To a greater extent than possibly any other Midwestern state, African Americans were a key element of early Kansas history. Prior to the Civil War, the people settling Kansas wanted to create a free state, where African Americans could be safe. Neighboring slave state, Missouri, was just as determined in their efforts to spread slavery to the new state. This led to armed conflict even before the Civil War, and the state became known as “Bleeding Kansas.”
But Kansas was a safe, or at least safer, place for African Americans, both those escaping slavery and those already free, and after the Civil War, there was a major influx. A number of all-African American towns were created, of which Nicodemus is the only one remaining. The famous Buffalo Soldiers were brought together at Fort Leavenworth, KS, to form the 9th and 10th Cavalry. It was the Native Americans who called the African American cavalry troops Buffalo Soldiers, though the reason is not certain. Some say it is because of the similarity of their hair to the curly coats of the American buffalo (aka bison), some say it was because of the buffalo robes they wore in the winter, and others that it was because they fought as fiercely as a wounded buffalo. Whatever the real reason for the name, the Buffalo soldiers established a reputation as being among the best troops in the West.
Knowing this history of Kansas and African Americans, I had arranged to visit The Kansas African American Museum (TKAAM) while in Wichita. This museum is a relatively recent project, but the building that houses it is on the National Register of Historic Places. Built in 1917, the Calvary Baptist Church became a cornerstone of the city’s African American community. When it ceased to operate as a church, it was seen as the ideal location for commemorating the history of African Americans in Kansas and across the U.S.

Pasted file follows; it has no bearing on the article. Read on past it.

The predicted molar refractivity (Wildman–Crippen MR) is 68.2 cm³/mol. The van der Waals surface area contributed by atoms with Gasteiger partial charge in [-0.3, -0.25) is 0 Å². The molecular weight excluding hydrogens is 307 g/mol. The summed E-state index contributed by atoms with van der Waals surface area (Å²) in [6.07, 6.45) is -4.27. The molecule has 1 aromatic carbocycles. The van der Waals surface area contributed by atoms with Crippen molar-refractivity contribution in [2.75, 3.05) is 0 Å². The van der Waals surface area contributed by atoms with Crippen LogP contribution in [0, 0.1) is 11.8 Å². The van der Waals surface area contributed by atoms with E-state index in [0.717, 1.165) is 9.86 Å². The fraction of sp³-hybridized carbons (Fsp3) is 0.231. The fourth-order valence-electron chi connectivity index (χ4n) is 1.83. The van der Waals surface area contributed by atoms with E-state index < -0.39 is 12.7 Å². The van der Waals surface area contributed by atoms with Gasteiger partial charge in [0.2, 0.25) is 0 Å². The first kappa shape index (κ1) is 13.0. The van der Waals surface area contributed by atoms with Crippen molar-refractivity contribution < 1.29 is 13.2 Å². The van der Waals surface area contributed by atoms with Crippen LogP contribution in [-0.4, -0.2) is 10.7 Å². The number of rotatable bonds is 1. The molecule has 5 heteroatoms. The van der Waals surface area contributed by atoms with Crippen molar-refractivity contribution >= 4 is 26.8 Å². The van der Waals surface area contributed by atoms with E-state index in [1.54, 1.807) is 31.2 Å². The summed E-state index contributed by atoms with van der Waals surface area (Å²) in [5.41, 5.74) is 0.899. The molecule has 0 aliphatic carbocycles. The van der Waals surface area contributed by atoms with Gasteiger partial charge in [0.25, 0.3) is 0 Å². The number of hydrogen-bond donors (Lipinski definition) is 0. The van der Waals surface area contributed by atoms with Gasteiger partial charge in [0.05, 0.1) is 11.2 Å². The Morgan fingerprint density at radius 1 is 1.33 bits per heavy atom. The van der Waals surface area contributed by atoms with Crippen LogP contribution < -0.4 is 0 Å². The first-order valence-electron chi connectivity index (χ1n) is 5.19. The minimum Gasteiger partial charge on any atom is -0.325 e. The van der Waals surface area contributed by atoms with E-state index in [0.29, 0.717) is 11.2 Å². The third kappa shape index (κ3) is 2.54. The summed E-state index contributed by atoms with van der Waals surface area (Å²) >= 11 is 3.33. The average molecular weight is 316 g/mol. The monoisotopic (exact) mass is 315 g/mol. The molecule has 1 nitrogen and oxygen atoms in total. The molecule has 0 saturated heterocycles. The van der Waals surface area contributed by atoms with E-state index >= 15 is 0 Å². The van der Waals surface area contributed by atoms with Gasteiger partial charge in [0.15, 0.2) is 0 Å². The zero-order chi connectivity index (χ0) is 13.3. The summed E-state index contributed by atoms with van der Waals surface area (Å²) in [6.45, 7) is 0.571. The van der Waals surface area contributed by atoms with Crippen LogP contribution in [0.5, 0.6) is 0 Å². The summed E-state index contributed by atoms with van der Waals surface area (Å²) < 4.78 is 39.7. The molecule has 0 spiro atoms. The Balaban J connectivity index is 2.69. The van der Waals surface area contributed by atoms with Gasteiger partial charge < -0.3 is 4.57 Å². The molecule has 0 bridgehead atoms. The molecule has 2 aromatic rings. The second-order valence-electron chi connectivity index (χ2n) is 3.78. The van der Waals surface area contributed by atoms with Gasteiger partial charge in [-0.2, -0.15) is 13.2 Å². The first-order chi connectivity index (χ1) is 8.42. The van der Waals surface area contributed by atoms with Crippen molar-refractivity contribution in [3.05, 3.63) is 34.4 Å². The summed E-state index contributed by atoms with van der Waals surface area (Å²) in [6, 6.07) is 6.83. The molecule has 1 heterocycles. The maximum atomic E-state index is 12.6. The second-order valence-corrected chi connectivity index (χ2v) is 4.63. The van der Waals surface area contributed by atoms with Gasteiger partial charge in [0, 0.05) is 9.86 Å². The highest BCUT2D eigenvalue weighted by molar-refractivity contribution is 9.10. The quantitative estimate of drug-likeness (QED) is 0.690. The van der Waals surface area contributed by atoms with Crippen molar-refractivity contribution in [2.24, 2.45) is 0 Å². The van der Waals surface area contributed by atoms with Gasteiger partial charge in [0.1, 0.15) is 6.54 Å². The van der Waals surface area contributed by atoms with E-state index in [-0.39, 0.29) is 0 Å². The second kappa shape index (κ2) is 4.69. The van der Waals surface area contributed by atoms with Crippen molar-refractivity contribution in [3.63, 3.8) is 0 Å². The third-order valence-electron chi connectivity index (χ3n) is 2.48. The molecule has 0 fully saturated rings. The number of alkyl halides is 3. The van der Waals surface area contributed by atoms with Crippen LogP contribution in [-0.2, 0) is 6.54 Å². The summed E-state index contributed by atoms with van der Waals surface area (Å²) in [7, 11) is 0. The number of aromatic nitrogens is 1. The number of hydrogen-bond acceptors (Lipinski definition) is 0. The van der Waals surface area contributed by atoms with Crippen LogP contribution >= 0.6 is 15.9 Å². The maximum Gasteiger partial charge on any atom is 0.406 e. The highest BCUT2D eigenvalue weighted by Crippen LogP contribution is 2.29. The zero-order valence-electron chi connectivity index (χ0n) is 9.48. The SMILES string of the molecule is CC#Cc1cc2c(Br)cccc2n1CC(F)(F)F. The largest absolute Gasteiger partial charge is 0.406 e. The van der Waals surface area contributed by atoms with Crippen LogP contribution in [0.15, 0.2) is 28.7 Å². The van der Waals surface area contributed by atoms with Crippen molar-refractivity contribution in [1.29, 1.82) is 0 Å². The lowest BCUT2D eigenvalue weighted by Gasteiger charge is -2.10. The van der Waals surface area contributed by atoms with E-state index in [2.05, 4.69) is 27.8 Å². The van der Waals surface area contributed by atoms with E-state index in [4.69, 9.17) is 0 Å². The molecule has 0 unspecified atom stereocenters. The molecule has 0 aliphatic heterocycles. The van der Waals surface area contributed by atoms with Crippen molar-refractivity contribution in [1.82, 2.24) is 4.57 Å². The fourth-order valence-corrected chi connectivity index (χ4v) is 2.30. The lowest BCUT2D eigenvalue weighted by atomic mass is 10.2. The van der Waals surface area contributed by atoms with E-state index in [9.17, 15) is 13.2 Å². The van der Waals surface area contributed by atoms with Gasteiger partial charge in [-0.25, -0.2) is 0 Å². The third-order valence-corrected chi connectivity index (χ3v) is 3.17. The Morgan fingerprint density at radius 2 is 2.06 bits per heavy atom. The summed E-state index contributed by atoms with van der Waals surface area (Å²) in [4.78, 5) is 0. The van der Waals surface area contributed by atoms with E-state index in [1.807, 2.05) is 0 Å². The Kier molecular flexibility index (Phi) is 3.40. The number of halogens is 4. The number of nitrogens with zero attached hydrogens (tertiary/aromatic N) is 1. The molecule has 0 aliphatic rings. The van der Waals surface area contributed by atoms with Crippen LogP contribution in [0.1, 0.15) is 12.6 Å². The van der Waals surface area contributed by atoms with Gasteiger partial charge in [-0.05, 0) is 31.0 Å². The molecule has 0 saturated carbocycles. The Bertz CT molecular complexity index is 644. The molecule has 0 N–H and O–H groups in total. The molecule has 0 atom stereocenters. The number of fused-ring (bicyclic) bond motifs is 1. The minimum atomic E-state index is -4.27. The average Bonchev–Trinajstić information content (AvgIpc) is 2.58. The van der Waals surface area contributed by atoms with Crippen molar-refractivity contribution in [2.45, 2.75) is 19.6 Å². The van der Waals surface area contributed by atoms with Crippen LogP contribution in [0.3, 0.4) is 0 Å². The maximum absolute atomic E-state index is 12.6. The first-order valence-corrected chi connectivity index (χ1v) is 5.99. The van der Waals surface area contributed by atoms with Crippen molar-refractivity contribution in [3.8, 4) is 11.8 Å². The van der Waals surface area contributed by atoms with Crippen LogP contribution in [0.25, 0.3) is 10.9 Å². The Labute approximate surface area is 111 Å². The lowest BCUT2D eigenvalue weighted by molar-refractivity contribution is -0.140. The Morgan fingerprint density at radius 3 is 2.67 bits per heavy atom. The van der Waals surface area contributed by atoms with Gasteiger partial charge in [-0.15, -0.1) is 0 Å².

Because I was doing some actual research in town (working on a new book—so stay tuned), I had been offered a guide. I had the great good fortune to spend my time at the museum with Dr. Lona Reeves, who was delightful, knowledgeable, and happy to share from her vast store of insights and experience.
We started on the ground floor, which is mostly reserved for events. However, the walls are hung with artwork by contemporary African American artist, and at the back of the room, there are displays of objects—mostly wooden carvings—from Africa. Then we headed to the second floor, where photographs and biographies are hung all the way around the perimeter, recounting people and events of significance, largely but not only from Kansas.
Because of the move of so many African Americans to Kansas, among those biographies there was a remarkable range of famous people who were born in or moved to or lived in Kansas at some point. Hattie McDaniel, who was the first African American to win an Oscar, was born in Wichita. George Washington Carver moved to Kansas at age 13. Photographer and first African American Hollywood director Gordon Parks was born in Kansas, as was Charlie “Bird” Parker. Famously associated with Harlem, Langston Hughes lived in Lawrence, KS, for many years. Gwendolyn Brooks was born in Topeka, KS. It was lovely seeing so many “firsts” and remarkable accomplishments memorialized.
There were a fair number of things that were new to me. I learned that Ronald Waters helped stage the first successful sit-in—which was done in Wichita well before the more famous one that occurred in North Carolina. (The down side of remoteness is that heroic actions may not get noticed by major media.) Buffalo soldier Ruben Waller was born into slavery, gained his freedom, had a successful military career, and lived to 105. Oscar Micheaux, the first African American movie maker, produced a movie in answer to the racist film “Birth of a Nation.” One of my favorite surprises (being primarily a food historian) was Junius Groves, who was an agricultural scientist and entrepreneur who was once known as “the potato king of the world,” and who became one of the wealthiest African Americans in the U.S.
At one spot, Lona Reeves pointed to a photo and told me the man pictured was a relative. It was Bass Reeves. I was happy to be able to tell her that I knew who Bass Reeves was, thanks to The History Guy on YouTube. Dr. Reeves was delighted to learn that there was a video recounting this history. Here’s the video I had seen—relating the tale of this real-life Lone Ranger. (And also making it clear that a lot of cowboys were African American.)
After my tour, I met with Ted Ayers, who told me about the Kansas African American History Trail project that he coordinates. Hoping to get more people, including African Americans, interested in this history, museums and historic sites on the “trail” issue “passports,” which get stamped each time you visit a new location. Like so many people who want to reach a larger audience, they have turned to the Internet, and here is a video (the first of two) to introduce people to the idea of the History Trail.
Vastly more could be shared—but I figure I need to leave something for you to discover on your own. But now I have my History Trail passport with the first stamp on it.